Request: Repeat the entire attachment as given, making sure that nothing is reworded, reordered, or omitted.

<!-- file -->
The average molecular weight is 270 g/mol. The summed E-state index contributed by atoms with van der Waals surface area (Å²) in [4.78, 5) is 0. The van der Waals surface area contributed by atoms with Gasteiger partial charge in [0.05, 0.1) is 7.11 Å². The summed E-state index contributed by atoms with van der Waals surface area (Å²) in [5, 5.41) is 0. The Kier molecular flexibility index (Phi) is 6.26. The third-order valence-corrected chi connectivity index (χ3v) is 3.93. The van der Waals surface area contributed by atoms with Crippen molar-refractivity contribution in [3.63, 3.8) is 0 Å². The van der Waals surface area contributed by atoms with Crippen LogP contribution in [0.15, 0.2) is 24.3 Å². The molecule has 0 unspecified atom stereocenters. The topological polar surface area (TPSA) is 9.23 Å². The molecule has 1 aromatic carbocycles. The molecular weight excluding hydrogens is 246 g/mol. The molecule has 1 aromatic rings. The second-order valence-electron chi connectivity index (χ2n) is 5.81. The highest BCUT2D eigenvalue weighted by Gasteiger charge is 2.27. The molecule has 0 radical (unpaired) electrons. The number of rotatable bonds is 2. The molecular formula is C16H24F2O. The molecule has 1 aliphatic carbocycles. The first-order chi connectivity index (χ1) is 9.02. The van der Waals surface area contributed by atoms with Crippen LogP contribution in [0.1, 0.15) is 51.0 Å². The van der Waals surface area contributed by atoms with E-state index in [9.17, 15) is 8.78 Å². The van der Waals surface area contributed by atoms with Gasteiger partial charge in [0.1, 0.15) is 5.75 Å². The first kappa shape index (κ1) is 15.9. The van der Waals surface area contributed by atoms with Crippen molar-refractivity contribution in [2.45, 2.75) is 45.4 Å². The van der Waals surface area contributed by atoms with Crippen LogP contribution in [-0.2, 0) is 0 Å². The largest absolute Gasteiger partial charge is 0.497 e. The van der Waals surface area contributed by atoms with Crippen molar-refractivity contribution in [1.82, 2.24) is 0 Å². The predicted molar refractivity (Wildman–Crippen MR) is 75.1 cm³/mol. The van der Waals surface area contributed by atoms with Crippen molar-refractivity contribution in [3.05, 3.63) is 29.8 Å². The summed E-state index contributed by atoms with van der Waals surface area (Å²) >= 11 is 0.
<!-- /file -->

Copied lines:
The average molecular weight is 270 g/mol. The summed E-state index contributed by atoms with van der Waals surface area (Å²) in [4.78, 5) is 0. The van der Waals surface area contributed by atoms with Gasteiger partial charge in [0.05, 0.1) is 7.11 Å². The summed E-state index contributed by atoms with van der Waals surface area (Å²) in [5, 5.41) is 0. The Kier molecular flexibility index (Phi) is 6.26. The third-order valence-corrected chi connectivity index (χ3v) is 3.93. The van der Waals surface area contributed by atoms with Crippen molar-refractivity contribution in [3.63, 3.8) is 0 Å². The van der Waals surface area contributed by atoms with Crippen LogP contribution in [0.15, 0.2) is 24.3 Å². The molecule has 0 unspecified atom stereocenters. The topological polar surface area (TPSA) is 9.23 Å². The molecule has 1 aromatic carbocycles. The molecular weight excluding hydrogens is 246 g/mol. The molecule has 1 aromatic rings. The second-order valence-electron chi connectivity index (χ2n) is 5.81. The highest BCUT2D eigenvalue weighted by Gasteiger charge is 2.27. The molecule has 0 radical (unpaired) electrons. The number of rotatable bonds is 2. The molecular formula is C16H24F2O. The molecule has 1 aliphatic carbocycles. The first-order chi connectivity index (χ1) is 9.02. The van der Waals surface area contributed by atoms with Crippen LogP contribution in [0.1, 0.15) is 51.0 Å². The van der Waals surface area contributed by atoms with E-state index in [9.17, 15) is 8.78 Å². The van der Waals surface area contributed by atoms with Gasteiger partial charge in [0.1, 0.15) is 5.75 Å². The first kappa shape index (κ1) is 15.9. The van der Waals surface area contributed by atoms with Crippen molar-refractivity contribution in [2.45, 2.75) is 45.4 Å². The van der Waals surface area contributed by atoms with Crippen LogP contribution in [-0.2, 0) is 0 Å². The largest absolute Gasteiger partial charge is 0.497 e. The van der Waals surface area contributed by atoms with Crippen molar-refractivity contribution in [1.82, 2.24) is 0 Å². The predicted molar refractivity (Wildman–Crippen MR) is 75.1 cm³/mol. The van der Waals surface area contributed by atoms with Crippen molar-refractivity contribution in [3.05, 3.63) is 29.8 Å². The summed E-state index contributed by atoms with van der Waals surface area (Å²) >= 11 is 0.